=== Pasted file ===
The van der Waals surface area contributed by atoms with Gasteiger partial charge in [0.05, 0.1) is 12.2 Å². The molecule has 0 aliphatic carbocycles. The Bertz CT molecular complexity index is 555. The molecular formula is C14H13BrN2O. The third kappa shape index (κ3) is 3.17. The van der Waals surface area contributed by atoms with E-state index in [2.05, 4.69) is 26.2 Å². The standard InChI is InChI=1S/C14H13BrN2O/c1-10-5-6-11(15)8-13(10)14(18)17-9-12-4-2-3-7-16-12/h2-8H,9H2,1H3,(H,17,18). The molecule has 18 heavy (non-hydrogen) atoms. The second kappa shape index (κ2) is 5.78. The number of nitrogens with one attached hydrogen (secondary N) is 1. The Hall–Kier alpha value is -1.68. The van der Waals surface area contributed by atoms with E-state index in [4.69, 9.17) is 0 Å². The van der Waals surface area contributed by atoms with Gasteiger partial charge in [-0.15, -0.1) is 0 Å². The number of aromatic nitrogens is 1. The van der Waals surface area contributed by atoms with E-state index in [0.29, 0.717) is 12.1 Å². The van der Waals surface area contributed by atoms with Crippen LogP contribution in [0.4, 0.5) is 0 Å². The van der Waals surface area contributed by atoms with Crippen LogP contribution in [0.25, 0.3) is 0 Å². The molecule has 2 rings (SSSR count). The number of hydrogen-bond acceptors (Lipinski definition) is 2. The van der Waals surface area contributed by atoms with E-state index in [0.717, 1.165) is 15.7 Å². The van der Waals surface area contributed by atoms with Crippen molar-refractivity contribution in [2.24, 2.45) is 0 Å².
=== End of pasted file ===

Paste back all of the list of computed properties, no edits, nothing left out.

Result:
The van der Waals surface area contributed by atoms with Gasteiger partial charge in [0.05, 0.1) is 12.2 Å². The molecule has 0 aliphatic carbocycles. The Bertz CT molecular complexity index is 555. The molecular formula is C14H13BrN2O. The third kappa shape index (κ3) is 3.17. The van der Waals surface area contributed by atoms with E-state index in [2.05, 4.69) is 26.2 Å². The standard InChI is InChI=1S/C14H13BrN2O/c1-10-5-6-11(15)8-13(10)14(18)17-9-12-4-2-3-7-16-12/h2-8H,9H2,1H3,(H,17,18). The molecule has 18 heavy (non-hydrogen) atoms. The second kappa shape index (κ2) is 5.78. The number of nitrogens with one attached hydrogen (secondary N) is 1. The Hall–Kier alpha value is -1.68. The van der Waals surface area contributed by atoms with E-state index in [4.69, 9.17) is 0 Å². The van der Waals surface area contributed by atoms with Gasteiger partial charge in [-0.15, -0.1) is 0 Å². The number of aromatic nitrogens is 1. The van der Waals surface area contributed by atoms with E-state index in [0.29, 0.717) is 12.1 Å². The van der Waals surface area contributed by atoms with Crippen LogP contribution in [0.4, 0.5) is 0 Å². The van der Waals surface area contributed by atoms with Crippen LogP contribution in [0.25, 0.3) is 0 Å². The molecule has 2 rings (SSSR count). The number of hydrogen-bond acceptors (Lipinski definition) is 2. The van der Waals surface area contributed by atoms with E-state index in [0.717, 1.165) is 15.7 Å². The van der Waals surface area contributed by atoms with Crippen molar-refractivity contribution in [2.24, 2.45) is 0 Å².